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MEDIA RELEASE - World heritage for Budj Bim

6 July 2019

The protection of one of Australia’s most important indigenous cultural sites has been secured for generations to come following today’s historic UNESCO World Heritage listing.

Glenelg Shire Council Mayor Cr Anita Rank said the inscription of the Budj Bim Cultural Landscape, announced this afternoon by the United Nation’s governing body in Baku, positions the site as the first listed exclusively in Australia for its Aboriginal cultural value.

“Budj Bim will forever be etched in the nation’s storybook because of this history making decision,” Cr Rank said.

“It is an important step in protecting the cultural heritage of this unique landscape, ensuring the storytelling of the Gunditjmara people is embedded in our history … in the nation’s history, for generations to come.

“This announcement is testament to 40 years of diligent hard work and persistent lobbying by the Gunditjmara community who have passionately shared their ancestral stories. Today we thank them for this amazing gift which will attract much deserved global attention to this cultural heartland.

“Importantly, this listing will assist to preserve the culture of this land and ensure sustainable development in the future, whilst progressing the continuing path of reconciliation.”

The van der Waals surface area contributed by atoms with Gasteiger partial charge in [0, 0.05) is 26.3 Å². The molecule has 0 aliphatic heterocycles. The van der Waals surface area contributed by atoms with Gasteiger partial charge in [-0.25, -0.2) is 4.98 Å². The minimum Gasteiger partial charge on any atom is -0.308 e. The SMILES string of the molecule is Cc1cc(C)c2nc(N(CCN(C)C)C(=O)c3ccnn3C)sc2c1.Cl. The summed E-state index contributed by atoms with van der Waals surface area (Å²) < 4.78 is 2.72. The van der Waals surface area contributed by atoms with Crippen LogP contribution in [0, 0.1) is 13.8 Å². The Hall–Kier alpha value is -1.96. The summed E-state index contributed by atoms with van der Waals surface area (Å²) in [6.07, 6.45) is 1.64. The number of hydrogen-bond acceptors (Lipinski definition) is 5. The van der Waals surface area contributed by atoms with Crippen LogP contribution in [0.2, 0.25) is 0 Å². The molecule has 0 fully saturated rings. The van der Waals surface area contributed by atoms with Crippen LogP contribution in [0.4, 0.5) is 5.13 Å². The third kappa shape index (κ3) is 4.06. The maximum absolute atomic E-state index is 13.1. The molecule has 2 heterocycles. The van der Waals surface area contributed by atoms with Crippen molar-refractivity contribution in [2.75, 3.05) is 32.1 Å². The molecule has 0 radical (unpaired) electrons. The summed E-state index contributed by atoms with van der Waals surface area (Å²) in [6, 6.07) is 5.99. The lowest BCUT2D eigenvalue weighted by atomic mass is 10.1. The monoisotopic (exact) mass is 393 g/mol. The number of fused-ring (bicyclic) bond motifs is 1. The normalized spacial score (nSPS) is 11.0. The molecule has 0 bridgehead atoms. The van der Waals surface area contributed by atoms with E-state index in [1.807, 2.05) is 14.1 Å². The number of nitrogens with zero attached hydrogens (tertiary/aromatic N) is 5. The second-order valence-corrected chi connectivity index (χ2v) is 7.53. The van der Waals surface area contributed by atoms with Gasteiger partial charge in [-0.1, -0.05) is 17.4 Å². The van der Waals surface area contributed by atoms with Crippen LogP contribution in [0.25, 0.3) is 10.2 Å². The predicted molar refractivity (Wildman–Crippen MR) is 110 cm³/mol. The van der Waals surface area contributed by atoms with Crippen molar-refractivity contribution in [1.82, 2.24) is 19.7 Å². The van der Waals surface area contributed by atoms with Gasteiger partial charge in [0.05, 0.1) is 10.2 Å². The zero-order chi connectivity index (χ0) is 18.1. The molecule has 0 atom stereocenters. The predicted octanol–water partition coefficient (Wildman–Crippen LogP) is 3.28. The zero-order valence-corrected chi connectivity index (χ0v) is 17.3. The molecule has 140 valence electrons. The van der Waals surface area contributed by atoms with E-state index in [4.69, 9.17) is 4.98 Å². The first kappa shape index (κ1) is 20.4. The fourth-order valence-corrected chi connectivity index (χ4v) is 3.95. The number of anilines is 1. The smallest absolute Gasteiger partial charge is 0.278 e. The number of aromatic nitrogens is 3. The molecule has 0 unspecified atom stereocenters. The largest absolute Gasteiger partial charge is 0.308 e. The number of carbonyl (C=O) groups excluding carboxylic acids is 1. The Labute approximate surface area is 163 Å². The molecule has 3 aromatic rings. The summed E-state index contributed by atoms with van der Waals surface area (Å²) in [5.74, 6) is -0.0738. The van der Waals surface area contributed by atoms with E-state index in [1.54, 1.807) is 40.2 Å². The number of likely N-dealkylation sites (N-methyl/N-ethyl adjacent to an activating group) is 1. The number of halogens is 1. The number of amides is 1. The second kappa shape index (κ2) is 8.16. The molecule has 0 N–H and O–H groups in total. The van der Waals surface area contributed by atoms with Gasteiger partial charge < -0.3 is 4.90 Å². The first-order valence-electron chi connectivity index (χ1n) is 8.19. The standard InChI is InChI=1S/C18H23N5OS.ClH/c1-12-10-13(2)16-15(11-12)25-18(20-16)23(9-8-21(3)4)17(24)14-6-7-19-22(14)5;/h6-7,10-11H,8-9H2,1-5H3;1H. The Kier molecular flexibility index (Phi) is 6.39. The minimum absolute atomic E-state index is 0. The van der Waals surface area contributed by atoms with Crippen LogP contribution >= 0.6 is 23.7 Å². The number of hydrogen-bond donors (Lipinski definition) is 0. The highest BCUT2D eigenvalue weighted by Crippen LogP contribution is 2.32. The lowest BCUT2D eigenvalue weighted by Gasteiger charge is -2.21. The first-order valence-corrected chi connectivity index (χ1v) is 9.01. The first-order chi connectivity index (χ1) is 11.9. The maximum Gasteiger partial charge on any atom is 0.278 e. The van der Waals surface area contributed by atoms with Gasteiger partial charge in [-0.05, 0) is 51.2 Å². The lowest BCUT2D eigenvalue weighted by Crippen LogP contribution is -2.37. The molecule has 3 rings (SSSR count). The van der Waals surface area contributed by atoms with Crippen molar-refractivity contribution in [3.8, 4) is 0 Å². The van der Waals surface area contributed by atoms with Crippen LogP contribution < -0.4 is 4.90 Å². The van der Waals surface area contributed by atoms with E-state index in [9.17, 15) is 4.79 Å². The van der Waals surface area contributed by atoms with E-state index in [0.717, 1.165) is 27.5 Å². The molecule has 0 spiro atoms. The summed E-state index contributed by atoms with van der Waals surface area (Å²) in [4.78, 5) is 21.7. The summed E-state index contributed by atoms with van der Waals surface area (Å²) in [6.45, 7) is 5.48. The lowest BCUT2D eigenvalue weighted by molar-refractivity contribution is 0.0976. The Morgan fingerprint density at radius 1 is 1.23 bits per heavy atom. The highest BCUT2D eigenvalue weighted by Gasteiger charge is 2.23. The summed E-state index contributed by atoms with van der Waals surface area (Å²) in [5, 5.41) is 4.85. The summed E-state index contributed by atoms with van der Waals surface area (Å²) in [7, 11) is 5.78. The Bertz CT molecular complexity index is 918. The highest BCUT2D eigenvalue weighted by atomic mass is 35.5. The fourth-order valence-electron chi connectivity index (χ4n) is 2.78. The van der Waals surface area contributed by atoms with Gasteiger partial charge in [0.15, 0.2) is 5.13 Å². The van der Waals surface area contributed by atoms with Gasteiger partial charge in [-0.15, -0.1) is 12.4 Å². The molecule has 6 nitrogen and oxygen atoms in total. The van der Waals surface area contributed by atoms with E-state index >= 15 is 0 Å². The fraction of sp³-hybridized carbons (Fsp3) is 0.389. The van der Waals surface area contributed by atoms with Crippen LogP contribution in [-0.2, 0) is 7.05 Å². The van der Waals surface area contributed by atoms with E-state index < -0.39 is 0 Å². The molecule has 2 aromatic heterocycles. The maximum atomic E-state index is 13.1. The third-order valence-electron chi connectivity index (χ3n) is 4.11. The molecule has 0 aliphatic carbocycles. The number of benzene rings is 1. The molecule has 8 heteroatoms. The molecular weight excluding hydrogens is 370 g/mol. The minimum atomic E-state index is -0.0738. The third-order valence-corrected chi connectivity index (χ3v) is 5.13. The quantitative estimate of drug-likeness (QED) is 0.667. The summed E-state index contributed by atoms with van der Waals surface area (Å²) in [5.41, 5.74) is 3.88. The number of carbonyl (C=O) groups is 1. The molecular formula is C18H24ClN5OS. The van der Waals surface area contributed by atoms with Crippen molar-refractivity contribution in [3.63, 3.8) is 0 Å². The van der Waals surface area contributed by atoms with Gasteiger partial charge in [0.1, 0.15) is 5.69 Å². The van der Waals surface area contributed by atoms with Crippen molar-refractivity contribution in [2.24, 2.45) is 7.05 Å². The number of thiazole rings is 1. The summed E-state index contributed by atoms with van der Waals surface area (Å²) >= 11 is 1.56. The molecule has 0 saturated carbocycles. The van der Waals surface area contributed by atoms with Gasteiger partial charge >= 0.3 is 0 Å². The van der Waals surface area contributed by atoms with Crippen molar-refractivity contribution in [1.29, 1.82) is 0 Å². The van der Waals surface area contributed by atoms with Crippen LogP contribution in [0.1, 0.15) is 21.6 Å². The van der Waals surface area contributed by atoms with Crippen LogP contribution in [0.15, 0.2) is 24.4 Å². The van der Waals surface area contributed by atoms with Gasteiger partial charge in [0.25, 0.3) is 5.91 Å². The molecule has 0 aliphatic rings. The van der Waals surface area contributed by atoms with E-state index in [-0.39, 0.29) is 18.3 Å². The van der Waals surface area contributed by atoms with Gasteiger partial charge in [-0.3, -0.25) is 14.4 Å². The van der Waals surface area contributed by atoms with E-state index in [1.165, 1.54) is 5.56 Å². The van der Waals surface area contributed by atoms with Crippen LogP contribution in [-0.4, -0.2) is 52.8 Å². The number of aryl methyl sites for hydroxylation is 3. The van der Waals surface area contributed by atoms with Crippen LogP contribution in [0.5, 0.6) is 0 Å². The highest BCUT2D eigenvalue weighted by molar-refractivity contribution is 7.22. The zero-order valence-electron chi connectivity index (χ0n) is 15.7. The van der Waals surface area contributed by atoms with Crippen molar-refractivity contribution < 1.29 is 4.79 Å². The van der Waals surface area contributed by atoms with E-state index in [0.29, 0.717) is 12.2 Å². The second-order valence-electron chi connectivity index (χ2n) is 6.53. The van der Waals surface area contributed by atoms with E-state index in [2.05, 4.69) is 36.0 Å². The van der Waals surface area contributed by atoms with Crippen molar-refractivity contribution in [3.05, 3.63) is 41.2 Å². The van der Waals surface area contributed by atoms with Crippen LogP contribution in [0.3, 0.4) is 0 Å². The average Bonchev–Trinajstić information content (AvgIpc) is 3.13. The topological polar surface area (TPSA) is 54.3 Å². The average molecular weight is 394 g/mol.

The Budj Bim Cultural Landscape spans almost 100 square kilometres and features what is believed to be the world’s oldest freshwater aquaculture systems, pre-dating the Egyptian pyramids.

The landscape includes evidence of a large nomadic society who built stone huts across the wetlands, with remnants still evident across the landscape today.

It was this evidence which captured the UNESCO committee’s attention, today noting it was a “perfectly managed site” with “excellent and effective management systems” involving “full engagement of Aboriginal people”.

The committee continued that it was a “wonderful nomination”, commending the quality of the work which highlighted a unique understanding of nature and sustainable development.

Thanking the committee chair in Baku following the historic decision, traditional owner Denis Rose said the outcome had been a whole of community effort.

“For us to get to this stage it’s been a long journey but I’d like to acknowledge our gunditjmara ancestors who have led the way for us. We know they are still here with us, their ingenuity still shows in the aquaculture systems that are still operational to this day,” he said.

Cr Rank said the announcement would assist to secure future jobs for the region, with hundreds of visitors expected to visit the landscape daily due to the global exposure.

She said major investment, including $13 million from the State Government, was being used to build critical tourism infrastructure to cope with demand.

“Budj Bim will join 19 other iconic attractions such as the Great Barrier Reef, Sydney Opera House and Kakadu National Park on this globally recognised list. This announcement is an important and critical step in building the profile of indigenous tourism product in Australia, assisting to share this unique story with a global audience,” she said.

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